To produce this enclosure, David Wolfe Design built a mold that used air poppets and eliminated the need for an ejector box and pins. The design reduced the cost of the mold significantly lower than it would have been for a fully automatic mold. Photo courtesy of David Wolfe Design, Akron, Ohio

By Mark Shortt

It’s relatively rare to find a company that will design and build molds for small-lot production of specialty parts. But some companies, like David Wolfe Design, have devised ways to do it economically for all involved.

David Wolfe Design (DWD) offers design and custom manufacturing services, primarily for customers seeking plastic parts or molds for applications in the automotive, industrial equipment, medical, housewares, and sporting goods industries, among others. The Akron, Ohio-based company traces its roots back to 1985, when David L. Wolfe, father of the firm’s current president, David K. Wolfe, started the business as a design service for plastic injection molds. Since then, DWD has expanded its design services to include designs of parts, fixtures, and other types of molds. The company has also added laser scanning, inspection, and reverse engineering services.

“Our design group is still the core of our business, with decades of experience in the plastics industry,” David Wolfe wrote in an emailed response to D2P. “This allows us the opportunity to study a best approach to any project.”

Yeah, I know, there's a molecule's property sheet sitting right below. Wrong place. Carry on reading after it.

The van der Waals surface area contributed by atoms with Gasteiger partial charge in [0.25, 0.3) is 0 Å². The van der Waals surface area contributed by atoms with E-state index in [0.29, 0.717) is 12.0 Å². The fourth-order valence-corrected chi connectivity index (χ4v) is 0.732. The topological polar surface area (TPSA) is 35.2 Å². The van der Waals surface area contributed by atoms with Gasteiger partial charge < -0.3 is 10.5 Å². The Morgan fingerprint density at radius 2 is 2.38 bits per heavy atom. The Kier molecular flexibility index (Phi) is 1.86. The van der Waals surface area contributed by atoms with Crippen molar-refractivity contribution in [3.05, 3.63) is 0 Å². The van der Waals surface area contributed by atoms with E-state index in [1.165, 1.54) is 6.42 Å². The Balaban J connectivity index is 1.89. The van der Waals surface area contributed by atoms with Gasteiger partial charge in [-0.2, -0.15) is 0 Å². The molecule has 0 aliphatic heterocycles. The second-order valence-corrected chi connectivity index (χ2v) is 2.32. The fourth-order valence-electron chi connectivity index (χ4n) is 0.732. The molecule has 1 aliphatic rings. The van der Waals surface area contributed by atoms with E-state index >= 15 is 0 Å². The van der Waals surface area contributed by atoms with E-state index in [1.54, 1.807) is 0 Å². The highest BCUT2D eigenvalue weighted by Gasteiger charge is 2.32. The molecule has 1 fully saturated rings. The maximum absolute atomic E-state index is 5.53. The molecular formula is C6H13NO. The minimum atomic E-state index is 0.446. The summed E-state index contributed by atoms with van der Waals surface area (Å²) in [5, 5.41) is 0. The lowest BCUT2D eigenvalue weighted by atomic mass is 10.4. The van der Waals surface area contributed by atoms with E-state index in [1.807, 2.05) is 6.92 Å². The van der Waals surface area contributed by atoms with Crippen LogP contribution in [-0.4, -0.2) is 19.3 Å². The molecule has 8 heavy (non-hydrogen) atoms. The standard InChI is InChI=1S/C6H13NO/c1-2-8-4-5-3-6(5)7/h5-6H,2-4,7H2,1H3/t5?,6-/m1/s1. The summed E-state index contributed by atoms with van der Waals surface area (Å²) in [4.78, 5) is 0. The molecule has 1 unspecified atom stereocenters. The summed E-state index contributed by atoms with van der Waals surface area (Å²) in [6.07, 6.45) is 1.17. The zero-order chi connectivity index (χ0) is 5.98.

One of the firm’s lesser known design services is a tooling feasibility study, which Wolfe said is very similar to a design for manufacturing (DFM) analysis. The tooling feasibility study is most beneficial when done early in the process of part design, before the part has been prototyped or submitted for approval. It may include reviewing the part design “for features that may require complicated mold actions,” according to DWD’s website.

“We can take a customer’s part design and review it for ease of manufacture, and then offer suggestions to make part changes that would make molding the part easier or less expensive,” Wolfe wrote.

After completing the tooling feasibility study, DWD creates a preliminary mold design and delivers it to the customer, who can then send it with their request for quote (RFQ) on building the mold.  “This helps purchasing to secure a more ‘apples to apples’ set of quotes,” Wolfe added. “This is especially helpful when dealing with overseas tool shops.”

Today, DWD is a vertically integrated company that provides, in addition to its design services, a variety of part molding, forming, and custom machining services for prototypes and low-volume production. By providing diverse processes, the company can offer customers options that they’d otherwise need to source from multiple vendors, Wolfe explained.

“We can give customers an unbiased view of which processes might be best for them,” he wrote.

“Our primary focus is small lot-size production, which is more typical for machinery manufacturers who are producing specialized equipment.”

For OEMs and product manufacturers, David Wolfe Design produces parts via injection molding, rotational molding, thermoforming, rubber molding, and urethane casting, and employs trimming processes where necessary. These parts are used in powder coating equipment, industrial heating applications, MRI machines, and science and laboratory equipment for chromosome testing, among other applications. Parts are also used in mouth guards and cases for the sporting goods industry, floats for satellite tracking of sea animals, and ware washing equipment.